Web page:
Book: Buddhism In America by Richard Hughes SeagerThis "road map to the American Buddhist landscape" succeeds in being both "engaging and informative," as the author intended. While it could be used as a text for a college class, it will also be of interest to American practitioners of Buddhism (like me) who want to know more about our roots and about the variety of forms of Buddhism in America.
Part One provides background material on the history of Buddhism and its transmission to America and includes a short chapter on "Very Basic Buddhism" for those new to the subject or wanting a refresher. Part Two, the largest part, discusses the various forms of Buddhism in America, with chapters on Jodo Shinshu, Soka Gakkai, Zen, Tibetan, Theravada, and "other Pacific Rim migrations." And Part Three explores some "Selected Issues": gender equity, social engagement, intra-Buddhist and interreligious dialogue, and the Americanization of Buddhism.
Richard Seager marks out a magnificent road map, directing us to important people, places, and issues in multifaceted Buddhist America at the turn of the millennium. . . . Under Seager?s guidance we discover a great deal about the Buddhists of America, but also a great deal about the Americanization of Buddhism.
Seager does a great job of providing a thorough and detailed history while managing to stay accessible to readers who may be new to the topic. His goal is to show and explain how Buddhism has been Americanized since its arrival, and how it is now its own entity, different from the Buddhist sects around the world. He has example after example to support his statements; when talking about the "flower power" 60s, he quotes several different people and gives specific details about times and places such as "Storlie recalls finding himself at Sokoji for the first time in 1964, after an LSD trip on Mount Tamalpais" (Seager 99). There is no room for generalizations in his work, and this book represents a wealth of knowledge that could probably not be equaled in five other books on the subject.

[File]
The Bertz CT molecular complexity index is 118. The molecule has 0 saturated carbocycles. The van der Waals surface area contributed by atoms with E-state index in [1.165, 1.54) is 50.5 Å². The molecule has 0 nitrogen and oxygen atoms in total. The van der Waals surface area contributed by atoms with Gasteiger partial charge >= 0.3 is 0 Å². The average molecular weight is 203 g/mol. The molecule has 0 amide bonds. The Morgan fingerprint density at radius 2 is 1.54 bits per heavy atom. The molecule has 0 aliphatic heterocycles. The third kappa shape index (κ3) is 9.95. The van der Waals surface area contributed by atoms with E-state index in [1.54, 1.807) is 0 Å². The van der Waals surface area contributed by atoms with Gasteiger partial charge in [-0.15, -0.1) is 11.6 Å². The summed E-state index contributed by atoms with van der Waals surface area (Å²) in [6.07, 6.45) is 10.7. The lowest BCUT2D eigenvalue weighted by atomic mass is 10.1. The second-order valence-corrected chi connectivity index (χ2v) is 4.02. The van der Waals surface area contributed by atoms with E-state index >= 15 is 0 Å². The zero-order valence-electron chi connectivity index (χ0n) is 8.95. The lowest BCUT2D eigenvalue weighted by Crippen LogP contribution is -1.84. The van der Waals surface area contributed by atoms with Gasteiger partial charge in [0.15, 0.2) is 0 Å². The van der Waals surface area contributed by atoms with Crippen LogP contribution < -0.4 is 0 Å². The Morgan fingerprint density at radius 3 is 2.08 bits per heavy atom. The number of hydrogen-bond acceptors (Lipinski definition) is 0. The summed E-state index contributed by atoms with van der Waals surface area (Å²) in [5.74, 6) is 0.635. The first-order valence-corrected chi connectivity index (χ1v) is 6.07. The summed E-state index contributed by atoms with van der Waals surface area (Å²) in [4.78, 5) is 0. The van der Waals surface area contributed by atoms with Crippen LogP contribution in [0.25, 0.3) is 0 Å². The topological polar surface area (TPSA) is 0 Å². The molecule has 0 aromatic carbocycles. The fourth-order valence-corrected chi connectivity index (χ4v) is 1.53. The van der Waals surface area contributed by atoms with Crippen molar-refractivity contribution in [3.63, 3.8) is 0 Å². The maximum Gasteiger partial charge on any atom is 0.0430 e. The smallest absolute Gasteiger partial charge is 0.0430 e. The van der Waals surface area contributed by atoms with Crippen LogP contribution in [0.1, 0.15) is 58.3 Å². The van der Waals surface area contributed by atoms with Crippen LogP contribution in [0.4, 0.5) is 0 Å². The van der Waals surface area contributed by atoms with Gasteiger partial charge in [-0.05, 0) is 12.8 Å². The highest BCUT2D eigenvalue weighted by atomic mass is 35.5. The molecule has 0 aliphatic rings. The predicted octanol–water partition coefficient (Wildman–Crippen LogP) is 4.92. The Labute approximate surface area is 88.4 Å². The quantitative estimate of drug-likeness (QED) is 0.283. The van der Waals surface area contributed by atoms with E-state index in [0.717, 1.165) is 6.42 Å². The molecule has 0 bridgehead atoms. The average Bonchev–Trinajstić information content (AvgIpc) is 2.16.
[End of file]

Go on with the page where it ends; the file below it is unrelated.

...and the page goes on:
The only problem with this book is that he spends so much time detailing events and the lives of the people involved in them, that he neglects to really discuss the practices and thoughts driving the Americanization. There are points where the reader is so caught up in keeping track of people, places, and events that when he makes a statement such as, "Some Buddhists are also concerned that Americanization will lead to a decline in the dharma if the aspiration to realize Buddha mind becomes overidentified with psychotherapy, or if practice becomes too accomodating to the economic and emotional needs of the American" (Seager 112), that the reader is too surprised to really pay attention to the point of the statement. These few ideological statements are usually posited at the very end of chapters, probably because he feels he needs to say something conclusive before moving on to the next sections. These would be much more interesting if he actually gave them attention in the bulk of the text, instead of as afterthoughts related to the history. The reader reaches the end of the work having gained a multitude of knowledge regarding specific information about Buddhist American history, but having no knowledge of the ideas and actual practices that were at the heart of Buddhist Americanization.
Buddhism In America
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